And give his lab'ring Soul eternal rest.

Act IV. Scene Circe's Garden.

Sung by her Women.

SIgh, Lovers! sigh!
The God of Love inspires
Kind gentle thoughts, and warm desires;
See the Winds blow, the flowers move!
'Tis Nature that doth sigh for Love.
Hark! hark! the Birds,
Alas, they do not sing
To welcome in the Beaut'ous Spring;
But in their untaught Notes complain
Of Love, our Universal pain.

Sung by her Women.

YOung Phaon strove the bliss to taste,
But Sappho still deny'd;
He struggl'd long, the Youth at last
Lay panting by her side.
Useless he lay, Love would not wait
Till they could both agree;
They idely languish'd in debate
When they should active be,
At last, come ruine me, she cry'd,
And then there fell a Tear,
I'l in thy Breast my Blushes hide;
Do all that Virgins fear.
Oh, that Age could Loves rites perform!
We make old men obey,
They court us long; Youth do's but storm
And plunder, and away.

Sung by Orpheus sitting on Parnassus.

GIve me my Lute, in thee some ease I find,
Euridice is dead,
And to that dismal Country fled
Where all is sad and gloomy as my mind.
The World has nothing worth a Lover's care:
None now by Rivers weep,
Verse and the Lute are both asleep;
All Women now are false, and few are fair.
Thy Scepter, Love, shall o're the Aged be,
Lay by thy useless darts;
For all our Youth will guard their hearts,
And scorn thy fading Empire, taught by me.
Beauty, the Thracian Youth no more shall move;
Now they shall sigh no more,
But all my noble Verse adore,
It has more graces than the Queen of Love.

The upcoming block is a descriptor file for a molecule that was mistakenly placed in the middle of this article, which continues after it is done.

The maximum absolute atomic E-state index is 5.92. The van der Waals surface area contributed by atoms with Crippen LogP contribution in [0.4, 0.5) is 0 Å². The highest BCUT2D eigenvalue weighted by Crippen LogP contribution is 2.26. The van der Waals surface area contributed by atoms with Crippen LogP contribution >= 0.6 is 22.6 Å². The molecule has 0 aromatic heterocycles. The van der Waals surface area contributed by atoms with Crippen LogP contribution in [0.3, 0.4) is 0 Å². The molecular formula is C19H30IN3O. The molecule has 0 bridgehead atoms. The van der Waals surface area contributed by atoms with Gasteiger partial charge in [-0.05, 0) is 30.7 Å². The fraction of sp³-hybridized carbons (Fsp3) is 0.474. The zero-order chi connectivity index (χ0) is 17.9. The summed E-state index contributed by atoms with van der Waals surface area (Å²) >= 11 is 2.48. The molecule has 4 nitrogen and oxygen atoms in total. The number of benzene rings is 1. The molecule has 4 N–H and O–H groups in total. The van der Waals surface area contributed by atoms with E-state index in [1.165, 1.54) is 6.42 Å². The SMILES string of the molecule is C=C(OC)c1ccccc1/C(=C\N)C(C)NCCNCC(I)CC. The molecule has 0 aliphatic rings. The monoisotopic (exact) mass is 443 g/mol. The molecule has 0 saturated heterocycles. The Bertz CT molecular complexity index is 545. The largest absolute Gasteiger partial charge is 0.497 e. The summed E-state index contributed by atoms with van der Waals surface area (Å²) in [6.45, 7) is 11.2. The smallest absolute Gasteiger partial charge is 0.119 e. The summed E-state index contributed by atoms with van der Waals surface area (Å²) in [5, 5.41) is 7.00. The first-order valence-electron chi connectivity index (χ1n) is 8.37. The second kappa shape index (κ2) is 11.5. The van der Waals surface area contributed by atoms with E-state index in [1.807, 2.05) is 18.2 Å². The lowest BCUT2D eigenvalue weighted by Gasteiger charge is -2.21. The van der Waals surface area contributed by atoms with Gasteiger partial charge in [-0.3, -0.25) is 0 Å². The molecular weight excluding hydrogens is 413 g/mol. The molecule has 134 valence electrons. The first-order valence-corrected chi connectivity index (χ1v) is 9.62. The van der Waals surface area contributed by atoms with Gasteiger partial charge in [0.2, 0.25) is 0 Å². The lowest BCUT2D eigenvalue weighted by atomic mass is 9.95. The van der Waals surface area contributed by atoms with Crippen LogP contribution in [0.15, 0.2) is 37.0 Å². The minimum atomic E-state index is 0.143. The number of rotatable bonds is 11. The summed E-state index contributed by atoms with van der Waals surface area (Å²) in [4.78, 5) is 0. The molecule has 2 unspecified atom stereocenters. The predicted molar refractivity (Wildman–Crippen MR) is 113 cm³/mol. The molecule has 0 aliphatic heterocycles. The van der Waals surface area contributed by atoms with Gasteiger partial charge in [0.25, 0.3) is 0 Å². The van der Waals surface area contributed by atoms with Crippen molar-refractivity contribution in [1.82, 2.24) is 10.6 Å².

Sung by Cupid.

HOw dull is all the World! that none should move
In the Cause of injur'd Love.
The Bad are safe; Heav'ns idle Thunder tears
Mountains; but the Guilty spares.
[Page 11] Mortal! our holy Altars then shall be
Ever thus prophan'd by Thee;
If Poets, Beauties faithful Train, rebell,
Vows and Incense all farewell.
How can thy noble Art ungrateful prove,
Fed by Beauty and by Love?
Hark! hark! these Bells and Berecynthian pipes declare
That Thrace a Feast to Bacchus does prepare;
The raging Bacchinals his rites fulfill,
They shall revenge me, and the Rebel kill.

Enter Bacchinals and sing.

FIll all the Bowls with sprightly Wine,
And let the Women drink:
Men visit now, are very fine,
Talk much, and never think.
Sure these Follies our Sex may claim as their due,
Since Mankind encroaches
On our small Debauches,
New Manly delights let the Women pursue.
This comfort poor Cuckolded Ladies did find,
To drown in full Bowls
The Cares of their Souls,
When the Husband is false and the Gallant unkind.
In empty Beds we absent Lovers mourn:
There sits the Man that do's our Empire scorn:
[Page 12] He makes the Thracian Youth despise
Warm swelling Breasts and dying eyes.
Make ready your darts and valiantly fling,
Let him dye, to his groans we'l dance and we'l sing.

Act V. Scene, a City.

Sung by the God of sleep.

THe noise of humane life forsake,
Where Love and Bus'ness keep the World awake.
Some quiet Mansion seek,
Where Fames loud call shall not our slumbers break.
But happy Ignorance, upon thy careless Breast,
Methinks we take the gentlest rest.
Sleep, sleep within a drowsie Cave
Dark! dark! and silent as the Grave.

Sung by Circe's Women.

MAids in wishes stretch and pant,
Wives the nightly Blessing want.
Careful Love their Torment sees,
Sends 'em Dreams, and they have ease.
[Page 13] VVomen can be chast in spite,
Gallants must retire to night.
Careful Love, &c.

Sung by Phobetor.

BEgon fair Visions, to the Court remove,
VVhose Bus'ness is to dream of Love;
And you black Terrors of the night appear,
You wild Creations of our wilder fear.
You dismal Visions that on Guilt attend,
Furies and Fiends from Hell ascend:
Religion finds you better far than Law,
To ride Mankind, and keep the VVorld in awe.
Oh Horror! Horror! from Deaths gloomy shade
Arise! arise! the frighted VVorld invade.

Antony and Cleopatra, a Tragedy: as it is acted at the Duke's Theatre. VVritten by the Honourable Sir Charles Sedley Baronet. Sold by Richard Tonson at his shop under Grayes-Inn-gate, next Grayes-Inn-lane.